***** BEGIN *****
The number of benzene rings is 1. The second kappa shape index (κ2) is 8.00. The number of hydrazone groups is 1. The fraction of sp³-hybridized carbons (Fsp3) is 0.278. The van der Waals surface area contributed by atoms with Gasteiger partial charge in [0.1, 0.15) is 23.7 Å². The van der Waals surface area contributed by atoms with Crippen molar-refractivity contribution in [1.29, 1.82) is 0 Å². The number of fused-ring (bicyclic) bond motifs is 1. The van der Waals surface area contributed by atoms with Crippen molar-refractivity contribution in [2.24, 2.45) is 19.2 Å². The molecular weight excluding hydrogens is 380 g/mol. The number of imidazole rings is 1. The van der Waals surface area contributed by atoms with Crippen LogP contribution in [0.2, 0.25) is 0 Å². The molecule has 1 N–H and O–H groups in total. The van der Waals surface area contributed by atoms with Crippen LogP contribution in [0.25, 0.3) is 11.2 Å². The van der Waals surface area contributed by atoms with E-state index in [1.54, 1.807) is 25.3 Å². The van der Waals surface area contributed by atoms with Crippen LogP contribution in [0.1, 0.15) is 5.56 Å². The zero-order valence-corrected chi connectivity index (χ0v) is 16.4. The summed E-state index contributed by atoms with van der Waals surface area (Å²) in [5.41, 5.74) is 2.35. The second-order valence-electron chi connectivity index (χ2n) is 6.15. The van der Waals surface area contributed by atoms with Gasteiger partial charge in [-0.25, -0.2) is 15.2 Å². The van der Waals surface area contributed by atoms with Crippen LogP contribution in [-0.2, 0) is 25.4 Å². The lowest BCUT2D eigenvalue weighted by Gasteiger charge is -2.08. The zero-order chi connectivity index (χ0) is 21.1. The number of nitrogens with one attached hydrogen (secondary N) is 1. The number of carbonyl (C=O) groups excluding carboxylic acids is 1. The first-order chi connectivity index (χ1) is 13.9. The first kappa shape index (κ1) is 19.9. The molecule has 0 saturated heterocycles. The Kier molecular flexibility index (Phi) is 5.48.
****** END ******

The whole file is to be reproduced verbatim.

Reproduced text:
The number of benzene rings is 1. The second kappa shape index (κ2) is 8.00. The number of hydrazone groups is 1. The fraction of sp³-hybridized carbons (Fsp3) is 0.278. The van der Waals surface area contributed by atoms with Gasteiger partial charge in [0.1, 0.15) is 23.7 Å². The van der Waals surface area contributed by atoms with Crippen molar-refractivity contribution in [1.29, 1.82) is 0 Å². The number of fused-ring (bicyclic) bond motifs is 1. The van der Waals surface area contributed by atoms with Crippen molar-refractivity contribution in [2.24, 2.45) is 19.2 Å². The molecular weight excluding hydrogens is 380 g/mol. The number of imidazole rings is 1. The van der Waals surface area contributed by atoms with Crippen LogP contribution in [0.2, 0.25) is 0 Å². The molecule has 1 N–H and O–H groups in total. The van der Waals surface area contributed by atoms with Crippen LogP contribution in [0.25, 0.3) is 11.2 Å². The van der Waals surface area contributed by atoms with E-state index in [1.54, 1.807) is 25.3 Å². The van der Waals surface area contributed by atoms with Crippen LogP contribution in [0.1, 0.15) is 5.56 Å². The zero-order valence-corrected chi connectivity index (χ0v) is 16.4. The summed E-state index contributed by atoms with van der Waals surface area (Å²) in [5.41, 5.74) is 2.35. The second-order valence-electron chi connectivity index (χ2n) is 6.15. The van der Waals surface area contributed by atoms with Gasteiger partial charge in [-0.25, -0.2) is 15.2 Å². The van der Waals surface area contributed by atoms with Crippen LogP contribution in [-0.2, 0) is 25.4 Å². The lowest BCUT2D eigenvalue weighted by Gasteiger charge is -2.08. The zero-order chi connectivity index (χ0) is 21.1. The number of nitrogens with one attached hydrogen (secondary N) is 1. The number of carbonyl (C=O) groups excluding carboxylic acids is 1. The first-order chi connectivity index (χ1) is 13.9. The first kappa shape index (κ1) is 19.9. The molecule has 0 saturated heterocycles. The Kier molecular flexibility index (Phi) is 5.48.